He was calm, cool, and easygoing.
He was the member of my family we would turn to for sound, sane advice, and a clear vision of what was going on in our lives.
He never raised his voice. He never lost his temper. Oh sure, he got angry a time or two, but if he did, I never saw him grow red in the face or take it out on anyone.
He was an eternal pessimist. Oh yes, he was. If his beloved Cubs were doing well, or on their way to winning it all, he’d be the first to say, “They’ll screw it up.” We’d scoff and say he’s just being negative again, but doggone it, he’d be right. The Cubs would mess up and we’d be crying in our handkerchiefs all over again. He may have been a pessimist, but he was almost always right about it.
He loved his family dearly. And we loved him.
And now he is gone. And we miss him terribly.
My Uncle, The Rev. John D. Aiello, died on July 15 after a relatively brief but nonetheless extremely brave battle with cancer. He was 70 years old.
Uncle John was my dad’s younger brother. The middle child of three, he was destined for the cloth at a fairly early age– after my dad finally gave up the dream himself. He entered the Seminary after graduating from grade school, and was ordained a Catholic priest in 1969. Shortly after his ordination, my grandfather, “Nanu” Louis Aiello, died; and never got to see his son say his first mass.
Over the years, Uncle John officiated at all family events– weddings, funerals, baptisms. It was a no-brainer– we always wanted him to do them, and he always accepted graciously.
He officiated both my cousin’s wedding in 2001 and my sister’s wedding in 2002, and, in a bit of a change of protocol, walked her down the aisle because my dad wasn’t able to do so. They met my dad at the front of the altar, and he, with his cane, walked her the rest of the way. It was a moving and touching moment for all of us, and one we will never forget.
Probably the most difficult thing he had to do was say the mass at Nana’s funeral. To this day, I don’t know how he did it. Perhaps it was because he loved her so much, and cared for her all the years she suffered. But whatever the reasons, he did it, and he got through it fine. I always thought he was so brave for doing that.
My fondest memories of Uncle John come from his visits on Thursday nights. Because he worked in Milwaukee or Racine (his choice– he never wanted to work in Kenosha), he would always make Thursdays his family “day off.” He had dinner with my Aunt and her family, and would come to our house afterward to spend time with our Dad and our family. After our dinner ended, we’d eagerly anticipate his arrival. And at around 7:00 every Thursday, he’d walk in the door. Peanut, our dog, would greet him at the door, and he’d give my sister and I big hugs and kisses and ask us, “What’s new?”
My sister reminded me that we would always ask him for gum. Uncle John always carried sticks of Wrigley’s Spearmint gum, and he was always willing to share. I also remember he’d give my sister a kiss hello and say, “Oooh that tastes like Sarsaparilla!” or “Hmmm, I think that’s cherry pie!” They were just silly things he’d do with us kids, and we loved it.
Uncle John had a wry, dry sense of humor. He was never one to be the “life of the party,” but every so often he’d just say a few words and have us all laughing so hard we’d start crying.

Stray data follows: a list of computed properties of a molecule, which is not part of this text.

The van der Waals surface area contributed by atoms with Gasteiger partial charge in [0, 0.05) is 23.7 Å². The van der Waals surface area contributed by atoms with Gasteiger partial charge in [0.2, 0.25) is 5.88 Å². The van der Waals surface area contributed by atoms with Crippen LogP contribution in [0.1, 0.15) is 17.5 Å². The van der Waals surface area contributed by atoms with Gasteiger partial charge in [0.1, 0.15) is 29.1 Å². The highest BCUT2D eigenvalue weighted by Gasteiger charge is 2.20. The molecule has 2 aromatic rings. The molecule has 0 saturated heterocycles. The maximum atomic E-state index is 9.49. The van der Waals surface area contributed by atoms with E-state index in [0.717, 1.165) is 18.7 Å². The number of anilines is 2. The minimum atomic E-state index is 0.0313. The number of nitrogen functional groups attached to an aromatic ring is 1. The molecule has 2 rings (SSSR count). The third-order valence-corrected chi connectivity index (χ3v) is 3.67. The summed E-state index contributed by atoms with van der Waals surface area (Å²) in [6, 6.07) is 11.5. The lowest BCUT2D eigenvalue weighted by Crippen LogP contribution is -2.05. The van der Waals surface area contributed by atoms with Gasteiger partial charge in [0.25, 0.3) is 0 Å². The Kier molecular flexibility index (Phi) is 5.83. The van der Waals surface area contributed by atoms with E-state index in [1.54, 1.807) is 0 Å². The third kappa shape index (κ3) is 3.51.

Uncle John was Nana’s main caretaker after her cancer surgery, and stayed by her side through seven painful years afterward. It was hard on all of us, but hardest on him, because he saw firsthand how much pain she was in. When Nana finally died, a part of Uncle John went with her.
My Dad’s death in 2006 was equally painful. Dad and Uncle John were inseparable as kids and as adults. They were brothers and best friends. In preparing photos for Uncle John’s funeral, I found countless shots of Dad and Uncle John sitting together, eating, laughing, and enjoying each other’s company. That’s just what they did.
When the news came that Uncle John was sick with cancer, it was a shock to all of us. Throughout his life, he always seemed so healthy– why did this have to happen to him? It didn’t seem fair. He fought for as long as he could against it– trying different kinds of treatment and new, innovative strategies to stop the spread, but eventually nothing worked, and he decided to let nature take its course.
He did get to meet and spend time with my nieces, Abby and Emily, a few times before he was too ill to do so. I’m glad he did that, and I’m glad they met him. They never got a chance to meet their Grandpa. I’m sure Uncle John have great things to say about them when he sees Dad again.
My last conversation with him occurred at the funeral of another cousin, late last year. He was walking slowly, with a cane, but still getting around okay. We sat together and had a long talk about life, things that we’ve experienced, and how he was doing. I didn’t know at the time that this would be our last real talk; but it’s one I will treasure and remember for the rest of my life.
On Thursday and Friday of this week, our family will gather to say farewell to Uncle John, with hundreds of others who will come to say farewell to “Father John.” That’s the one thing I always admired about my Uncle. He was a man of great spirit and faith, but when he was with family, he was never “Father John.” He was “Uncle John,” from the day I was born to the day he died. His faith and spirituality was always a part of him, but he made sure to keep it separate from his family life. He loved us unconditionally. And that was never in doubt.